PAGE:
European stock markets look good for the second trading session in a row. The problem, of course, is that they can’t string together a “Rays rally” of 3 days. We like 3’s here at Research Edge because the laws of mathematics do. We do not like European stock markets generally. We are long Germany via the EWG etf and short the UK and Austria via the EWU and EWO etfs. Germany printed a surprisingly high producer price inflation level this morning of +8.3% year over year growth. This was well ahead of our estimate, but upon further review doesn’t surprise us given the currency oriented inflation Europe is being forced to swallow right now. The Euro was actually flat week over week at 1.34. Stability instead of volatility is what currency markets are in need of right now, globally.

The US Dollar is the currency we have recently taken a short position in via the UUP exchange traded fund. We are looking to buy Canadian Dollars, and we posted a note on as much to our Research Edge Macro clients this weekend titled “Going Loonie” (, 10/19/08). Not all cash is created equal, and since we are so exposed to US denominated cash (in the Hedgeye Portfolio Allocation model we have a 76% cash position), we need to find ways to diversify. This is by no means an easy exercise.

That said, the easiest path for us to take this morning is to stay the course and lead by example with our process. “Great calls” may win games in this business, but repeatable processes win championships. “Lead, follow, or get out of the way.”

Have a great week,

Headline Of The Week:

"Hedge Fund withdrawls surge to $43B in September" -FT

I know, I know... we had this call 9 months ago... so I will let the media take it from here.

However, one quote comes to mind when I think about all of the pushback that I got from the said industry savants:

"Nobody is thinking of you... unless you tell them about their faults...
Then you can be sure that they are thinking about you...
They are thinking about killing you!"
-Roger Rosenblatt (PBS and Time Contributor)

I, and many of you, have been overpaid to analyze industries with a fine tooth comb. Why it was so contrarian to take a step back and analyze our own industry from a supply perspective will remain a question in my mind for the rest of my life.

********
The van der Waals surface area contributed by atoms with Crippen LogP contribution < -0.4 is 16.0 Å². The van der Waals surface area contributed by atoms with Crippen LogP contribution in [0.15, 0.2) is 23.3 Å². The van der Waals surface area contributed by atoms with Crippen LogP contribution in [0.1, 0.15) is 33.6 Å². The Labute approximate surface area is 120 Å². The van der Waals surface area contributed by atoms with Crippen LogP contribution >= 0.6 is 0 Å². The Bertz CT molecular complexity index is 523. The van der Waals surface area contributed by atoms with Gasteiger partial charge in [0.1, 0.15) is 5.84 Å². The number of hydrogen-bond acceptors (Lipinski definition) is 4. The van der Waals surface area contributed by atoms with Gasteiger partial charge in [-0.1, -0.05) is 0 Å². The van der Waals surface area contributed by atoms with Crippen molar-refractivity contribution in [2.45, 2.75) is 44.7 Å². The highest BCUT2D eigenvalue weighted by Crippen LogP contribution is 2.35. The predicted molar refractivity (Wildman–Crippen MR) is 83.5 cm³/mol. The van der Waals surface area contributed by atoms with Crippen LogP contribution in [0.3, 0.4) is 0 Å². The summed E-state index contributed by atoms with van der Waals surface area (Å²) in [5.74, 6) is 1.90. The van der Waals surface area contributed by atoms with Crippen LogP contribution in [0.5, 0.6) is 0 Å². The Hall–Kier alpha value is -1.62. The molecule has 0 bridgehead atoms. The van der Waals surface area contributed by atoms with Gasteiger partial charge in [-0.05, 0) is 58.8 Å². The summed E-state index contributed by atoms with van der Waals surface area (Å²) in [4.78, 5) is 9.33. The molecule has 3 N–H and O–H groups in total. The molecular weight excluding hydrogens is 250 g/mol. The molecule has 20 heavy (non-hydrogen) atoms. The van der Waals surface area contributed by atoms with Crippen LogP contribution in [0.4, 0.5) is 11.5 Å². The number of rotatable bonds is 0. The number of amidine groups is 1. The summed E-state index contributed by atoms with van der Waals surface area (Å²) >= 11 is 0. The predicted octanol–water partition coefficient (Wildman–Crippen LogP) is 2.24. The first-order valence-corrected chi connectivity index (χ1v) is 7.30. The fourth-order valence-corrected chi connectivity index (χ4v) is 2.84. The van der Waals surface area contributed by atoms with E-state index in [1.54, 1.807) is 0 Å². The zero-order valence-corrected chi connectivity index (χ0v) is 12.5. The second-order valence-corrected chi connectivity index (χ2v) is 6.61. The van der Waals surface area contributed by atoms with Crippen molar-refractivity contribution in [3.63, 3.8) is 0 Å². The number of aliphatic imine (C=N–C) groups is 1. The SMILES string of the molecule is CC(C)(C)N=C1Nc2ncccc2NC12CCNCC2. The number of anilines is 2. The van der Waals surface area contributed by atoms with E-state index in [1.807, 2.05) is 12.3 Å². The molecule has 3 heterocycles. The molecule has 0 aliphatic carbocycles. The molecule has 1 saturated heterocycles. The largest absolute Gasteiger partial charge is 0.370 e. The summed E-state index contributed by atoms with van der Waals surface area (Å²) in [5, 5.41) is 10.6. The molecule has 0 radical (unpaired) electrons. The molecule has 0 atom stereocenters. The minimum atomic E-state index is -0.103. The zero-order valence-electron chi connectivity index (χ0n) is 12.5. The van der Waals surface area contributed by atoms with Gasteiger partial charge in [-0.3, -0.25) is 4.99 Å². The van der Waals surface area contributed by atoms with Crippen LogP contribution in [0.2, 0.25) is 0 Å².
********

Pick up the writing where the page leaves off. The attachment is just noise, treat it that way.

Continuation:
US Market Performance: Week Ended 10/17/08...

Index Performance:

Week Ended 10/17/08:
DowJones +4.8%, SP500 +4.6%, Nasdaq +3.8%, Russell2000 +0.8%

October & Q408 To Date:
DowJones (18.4%), SP500 (19.4%), Nasdaq (18.2%), Russell2000 (22.5%)

2008 Year To Date:
DowJones (33.3%), SP500 (36.0%), Nasdaq (35.5%), Russell2000 (31.3%)

Early Look

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UA: Maintaining Dominance in Compression

I’m always fascinated by the market share trends in the Compression category – the place where Under Armour made its mark. The key call out above all else is that despite virtually every brand placing a massive bulls-eye on UA’s back, its share has held in remarkably well at about 76% of the space (which is still growing double digit, by the way). Nike stands at about 17% -- which represents a 2-3 point gain from a year ago (on a ttm basis) – proving that Nike is the only brand that could give UA a run (or a jog) for its money in the compression arena. The two trade off share points rather consistently (See Exhibit 1), but UA still maintains 4.5x the share as Nike at a time when Nike will incrementally shift resources toward combating UA in footwear. Bottom line is that UA remains squarely in the pole position here.